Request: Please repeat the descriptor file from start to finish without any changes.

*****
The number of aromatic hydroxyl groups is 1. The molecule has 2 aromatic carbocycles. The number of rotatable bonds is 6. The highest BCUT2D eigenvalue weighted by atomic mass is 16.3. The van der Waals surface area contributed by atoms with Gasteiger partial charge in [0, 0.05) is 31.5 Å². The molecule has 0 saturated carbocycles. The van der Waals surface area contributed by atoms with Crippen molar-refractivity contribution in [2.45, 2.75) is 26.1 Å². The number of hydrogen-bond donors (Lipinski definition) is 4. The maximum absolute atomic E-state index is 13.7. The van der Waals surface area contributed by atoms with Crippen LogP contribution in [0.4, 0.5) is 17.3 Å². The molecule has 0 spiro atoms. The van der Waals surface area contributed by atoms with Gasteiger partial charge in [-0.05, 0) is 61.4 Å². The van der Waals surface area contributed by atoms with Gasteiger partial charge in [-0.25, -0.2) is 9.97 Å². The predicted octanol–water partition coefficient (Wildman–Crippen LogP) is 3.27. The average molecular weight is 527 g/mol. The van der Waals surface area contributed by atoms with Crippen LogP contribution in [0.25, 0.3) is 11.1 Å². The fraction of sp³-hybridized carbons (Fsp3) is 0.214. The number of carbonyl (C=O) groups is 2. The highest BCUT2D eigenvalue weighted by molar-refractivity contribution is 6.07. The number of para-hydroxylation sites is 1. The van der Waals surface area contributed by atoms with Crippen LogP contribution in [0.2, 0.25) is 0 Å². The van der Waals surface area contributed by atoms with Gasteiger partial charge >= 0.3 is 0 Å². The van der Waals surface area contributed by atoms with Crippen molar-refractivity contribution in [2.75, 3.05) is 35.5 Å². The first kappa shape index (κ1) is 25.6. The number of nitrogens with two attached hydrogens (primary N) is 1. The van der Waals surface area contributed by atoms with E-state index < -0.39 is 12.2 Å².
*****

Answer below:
The number of aromatic hydroxyl groups is 1. The molecule has 2 aromatic carbocycles. The number of rotatable bonds is 6. The highest BCUT2D eigenvalue weighted by atomic mass is 16.3. The van der Waals surface area contributed by atoms with Gasteiger partial charge in [0, 0.05) is 31.5 Å². The molecule has 0 saturated carbocycles. The van der Waals surface area contributed by atoms with Crippen molar-refractivity contribution in [2.45, 2.75) is 26.1 Å². The number of hydrogen-bond donors (Lipinski definition) is 4. The maximum absolute atomic E-state index is 13.7. The van der Waals surface area contributed by atoms with Crippen LogP contribution in [0.4, 0.5) is 17.3 Å². The molecule has 0 spiro atoms. The van der Waals surface area contributed by atoms with Gasteiger partial charge in [-0.05, 0) is 61.4 Å². The van der Waals surface area contributed by atoms with Gasteiger partial charge in [-0.25, -0.2) is 9.97 Å². The predicted octanol–water partition coefficient (Wildman–Crippen LogP) is 3.27. The average molecular weight is 527 g/mol. The van der Waals surface area contributed by atoms with Crippen LogP contribution in [0.25, 0.3) is 11.1 Å². The fraction of sp³-hybridized carbons (Fsp3) is 0.214. The number of carbonyl (C=O) groups is 2. The highest BCUT2D eigenvalue weighted by molar-refractivity contribution is 6.07. The number of para-hydroxylation sites is 1. The van der Waals surface area contributed by atoms with Crippen LogP contribution in [0.2, 0.25) is 0 Å². The van der Waals surface area contributed by atoms with Gasteiger partial charge >= 0.3 is 0 Å². The van der Waals surface area contributed by atoms with Crippen molar-refractivity contribution in [2.75, 3.05) is 35.5 Å². The first kappa shape index (κ1) is 25.6. The number of nitrogens with two attached hydrogens (primary N) is 1. The van der Waals surface area contributed by atoms with E-state index < -0.39 is 12.2 Å².